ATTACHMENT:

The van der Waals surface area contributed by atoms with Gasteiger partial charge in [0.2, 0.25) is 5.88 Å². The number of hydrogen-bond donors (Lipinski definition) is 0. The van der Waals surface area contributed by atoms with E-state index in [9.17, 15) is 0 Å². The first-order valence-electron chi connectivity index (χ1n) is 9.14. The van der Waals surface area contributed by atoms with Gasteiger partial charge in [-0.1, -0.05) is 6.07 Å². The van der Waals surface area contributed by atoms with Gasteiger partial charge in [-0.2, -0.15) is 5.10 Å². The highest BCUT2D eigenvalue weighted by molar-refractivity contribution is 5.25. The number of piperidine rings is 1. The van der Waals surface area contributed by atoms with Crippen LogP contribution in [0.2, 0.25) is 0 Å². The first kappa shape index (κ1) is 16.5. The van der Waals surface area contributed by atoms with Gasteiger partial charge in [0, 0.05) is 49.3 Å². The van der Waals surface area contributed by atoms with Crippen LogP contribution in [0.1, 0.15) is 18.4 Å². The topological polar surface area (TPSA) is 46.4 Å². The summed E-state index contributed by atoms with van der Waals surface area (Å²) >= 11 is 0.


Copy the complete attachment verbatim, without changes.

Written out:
The van der Waals surface area contributed by atoms with Gasteiger partial charge in [0.2, 0.25) is 5.88 Å². The number of hydrogen-bond donors (Lipinski definition) is 0. The van der Waals surface area contributed by atoms with E-state index in [9.17, 15) is 0 Å². The first-order valence-electron chi connectivity index (χ1n) is 9.14. The van der Waals surface area contributed by atoms with Gasteiger partial charge in [-0.1, -0.05) is 6.07 Å². The van der Waals surface area contributed by atoms with Gasteiger partial charge in [-0.2, -0.15) is 5.10 Å². The highest BCUT2D eigenvalue weighted by molar-refractivity contribution is 5.25. The number of piperidine rings is 1. The van der Waals surface area contributed by atoms with Crippen LogP contribution in [0.2, 0.25) is 0 Å². The first kappa shape index (κ1) is 16.5. The van der Waals surface area contributed by atoms with Gasteiger partial charge in [0, 0.05) is 49.3 Å². The van der Waals surface area contributed by atoms with Crippen LogP contribution in [0.1, 0.15) is 18.4 Å². The topological polar surface area (TPSA) is 46.4 Å². The summed E-state index contributed by atoms with van der Waals surface area (Å²) >= 11 is 0.